Comparing the new plans to Google Drive, Dropbox, iCloud, and others
Posted byHarry McCracken on June 23, 2014 at 8:00 am
Starting shortly, Microsoft is upgrading the storage plans it offers for OneDrive, the online storage service formerly known as SkyDrive. You’ll get 15GB of space for free, which the company says is enough for 75 percent of users to store all the files on their PC in the cloud. (Until now, freeloaders have received a base allotment of 7GB.) Paid OneDrive tiers will offer 100GB for $1.99 a month or 200GB for $3.99 a month, a 70 percent reduction from previous pricing.
But Microsoft has another piece of OneDrive news which is at least a trifle startling–and which nobody else can quite match. The company is radically increasing the amount of storage it bundles with the consumer-oriented versions of Office 365, the subscription-based version of the Office productivity suite.
Posted byHarry McCracken on August 2, 2011 at 9:24 am
Apple has announced pricing for its upcoming iCloud service. In typical Apple fashion, the company kept things simple. 5GB of online storage is free; 10GB is $20 a year; 20GB is $40 a year; 50GB is $100 a year. (Most other cloud-storage companies price by the month rather than the year, which makes it tougher to judge what you’re really going to shell out–if you find one of these services useful, you’re going to use it indefinitely, not one month at a time.)
So is Apple’s pricing a deal? Comparing prices for these services is tough. Different ones offer different capacity points. Some have lots of features (SugarSync and Box.net, for instance) and some are far more bare-bones (Amazon Cloud Drive and Microsoft Cloud Drive). Some have their own twists (YouSendIt, for instance, has a built-in digital-signature feature) and some (Amazon Cloud Drive and iCloud) don’t include purchased music in the capacity limits. And anyhow, iCloud isn’t an exact counterpart to any existing service. It’s going to be way more Apple-centric–betcha there won’t be Android clients–and is less about syncing and more about leaving your files in the cloud, period.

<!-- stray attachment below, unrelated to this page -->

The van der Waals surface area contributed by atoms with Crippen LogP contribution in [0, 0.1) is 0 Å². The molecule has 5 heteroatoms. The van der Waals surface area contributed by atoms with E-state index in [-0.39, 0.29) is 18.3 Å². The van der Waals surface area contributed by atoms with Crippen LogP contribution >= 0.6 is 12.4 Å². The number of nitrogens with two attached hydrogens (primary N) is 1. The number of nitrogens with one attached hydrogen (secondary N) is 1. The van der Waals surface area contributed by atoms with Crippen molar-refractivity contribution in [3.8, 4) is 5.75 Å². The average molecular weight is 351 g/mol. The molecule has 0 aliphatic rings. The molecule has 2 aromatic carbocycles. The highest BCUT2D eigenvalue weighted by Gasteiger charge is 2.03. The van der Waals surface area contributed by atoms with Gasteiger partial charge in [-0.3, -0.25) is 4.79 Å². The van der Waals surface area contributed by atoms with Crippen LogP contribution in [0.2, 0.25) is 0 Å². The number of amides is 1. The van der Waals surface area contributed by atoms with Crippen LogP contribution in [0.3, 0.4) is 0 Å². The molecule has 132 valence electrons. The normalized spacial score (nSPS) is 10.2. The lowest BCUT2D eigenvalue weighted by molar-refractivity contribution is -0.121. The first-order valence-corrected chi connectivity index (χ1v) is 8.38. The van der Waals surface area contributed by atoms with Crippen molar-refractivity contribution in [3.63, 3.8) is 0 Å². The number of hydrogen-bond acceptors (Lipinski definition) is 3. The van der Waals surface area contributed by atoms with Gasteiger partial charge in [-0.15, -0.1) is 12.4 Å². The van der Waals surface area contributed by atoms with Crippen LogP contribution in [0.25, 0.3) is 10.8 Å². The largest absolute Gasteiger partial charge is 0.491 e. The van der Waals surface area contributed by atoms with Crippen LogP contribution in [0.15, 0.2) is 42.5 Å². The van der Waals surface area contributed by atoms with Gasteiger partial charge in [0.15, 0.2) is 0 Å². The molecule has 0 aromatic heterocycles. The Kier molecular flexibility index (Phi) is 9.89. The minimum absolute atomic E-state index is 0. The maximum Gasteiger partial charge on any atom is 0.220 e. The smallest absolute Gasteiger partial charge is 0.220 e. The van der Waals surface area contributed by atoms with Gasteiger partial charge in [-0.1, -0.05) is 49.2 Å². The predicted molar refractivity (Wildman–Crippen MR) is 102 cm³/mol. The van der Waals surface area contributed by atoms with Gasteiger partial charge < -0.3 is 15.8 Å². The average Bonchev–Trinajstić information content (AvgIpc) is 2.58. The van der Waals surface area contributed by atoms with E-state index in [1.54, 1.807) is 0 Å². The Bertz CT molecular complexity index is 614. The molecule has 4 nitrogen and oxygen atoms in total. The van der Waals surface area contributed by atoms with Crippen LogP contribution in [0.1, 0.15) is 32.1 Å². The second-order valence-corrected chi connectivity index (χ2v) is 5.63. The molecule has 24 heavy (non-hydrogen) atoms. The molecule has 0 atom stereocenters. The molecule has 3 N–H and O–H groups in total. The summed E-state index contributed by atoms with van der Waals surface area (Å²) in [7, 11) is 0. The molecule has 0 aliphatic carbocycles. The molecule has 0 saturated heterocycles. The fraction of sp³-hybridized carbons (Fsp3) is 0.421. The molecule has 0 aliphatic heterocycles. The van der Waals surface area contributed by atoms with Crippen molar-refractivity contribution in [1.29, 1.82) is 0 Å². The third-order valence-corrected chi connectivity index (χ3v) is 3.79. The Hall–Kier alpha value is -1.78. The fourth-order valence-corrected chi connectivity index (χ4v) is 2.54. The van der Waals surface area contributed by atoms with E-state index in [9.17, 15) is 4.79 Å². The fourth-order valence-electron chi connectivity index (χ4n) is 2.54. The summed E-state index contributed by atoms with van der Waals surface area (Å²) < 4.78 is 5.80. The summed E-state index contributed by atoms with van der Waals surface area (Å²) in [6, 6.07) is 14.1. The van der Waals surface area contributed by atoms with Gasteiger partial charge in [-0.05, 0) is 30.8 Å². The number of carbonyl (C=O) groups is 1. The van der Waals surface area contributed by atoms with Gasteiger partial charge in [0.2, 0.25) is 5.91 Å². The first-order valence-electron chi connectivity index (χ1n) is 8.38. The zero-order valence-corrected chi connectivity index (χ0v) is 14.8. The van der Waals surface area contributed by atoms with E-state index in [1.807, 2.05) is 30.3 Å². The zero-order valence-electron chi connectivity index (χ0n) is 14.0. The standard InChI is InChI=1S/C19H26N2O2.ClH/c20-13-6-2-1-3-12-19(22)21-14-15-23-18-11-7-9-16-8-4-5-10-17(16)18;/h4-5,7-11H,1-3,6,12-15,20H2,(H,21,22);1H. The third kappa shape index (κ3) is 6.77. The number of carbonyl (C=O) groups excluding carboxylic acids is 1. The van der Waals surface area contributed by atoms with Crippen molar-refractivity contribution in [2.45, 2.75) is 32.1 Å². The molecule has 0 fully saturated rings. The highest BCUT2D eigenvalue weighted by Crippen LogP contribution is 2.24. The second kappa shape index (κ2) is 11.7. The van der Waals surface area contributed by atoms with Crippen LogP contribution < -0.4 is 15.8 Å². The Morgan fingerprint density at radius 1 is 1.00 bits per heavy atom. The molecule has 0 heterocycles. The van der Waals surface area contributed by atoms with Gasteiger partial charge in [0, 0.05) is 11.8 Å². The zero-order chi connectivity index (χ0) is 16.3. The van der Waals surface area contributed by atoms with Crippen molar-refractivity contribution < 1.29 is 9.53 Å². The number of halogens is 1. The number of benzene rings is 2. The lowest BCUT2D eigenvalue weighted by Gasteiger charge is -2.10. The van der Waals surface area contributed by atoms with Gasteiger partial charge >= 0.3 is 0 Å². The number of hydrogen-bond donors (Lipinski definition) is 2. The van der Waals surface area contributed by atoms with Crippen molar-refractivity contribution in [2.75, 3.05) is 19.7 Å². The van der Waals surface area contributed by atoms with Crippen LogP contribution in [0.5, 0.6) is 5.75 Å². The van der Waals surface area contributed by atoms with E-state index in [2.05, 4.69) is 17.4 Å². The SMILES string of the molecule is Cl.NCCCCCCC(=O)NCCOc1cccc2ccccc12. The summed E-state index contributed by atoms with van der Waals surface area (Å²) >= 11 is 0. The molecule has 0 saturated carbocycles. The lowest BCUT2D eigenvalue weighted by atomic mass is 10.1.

Posted byHarry McCracken on July 29, 2011 at 4:36 pm
Another your-files-in-the-cloud service? With Box.net, Dropbox, iDrive, SugarSync, and others in the game, and Apple’s iCloud in the way, my instinct would usually be to say we don’t need another one. But YouSendIt’s new offering is different. For one thing, it’s not a new service but a revamping and expansion of the big-file-sharing service that YouSendIt has been running for years–which is available in both a free edition and a paid one with hundreds of thousands of customers.
YouSendIt retains its signature feature: letting you avoid e-mail attachments and FTP servers by uploading big files to YouSendIt for downloading by other folks. But now it also has the standard suite of cloud storage/syncing tools: online space you can use like a hard disk, a syncing app, and apps for the iPhone and iPad. (There’s no Mac app yet–YouSendIt is working on one–or an app for Android.)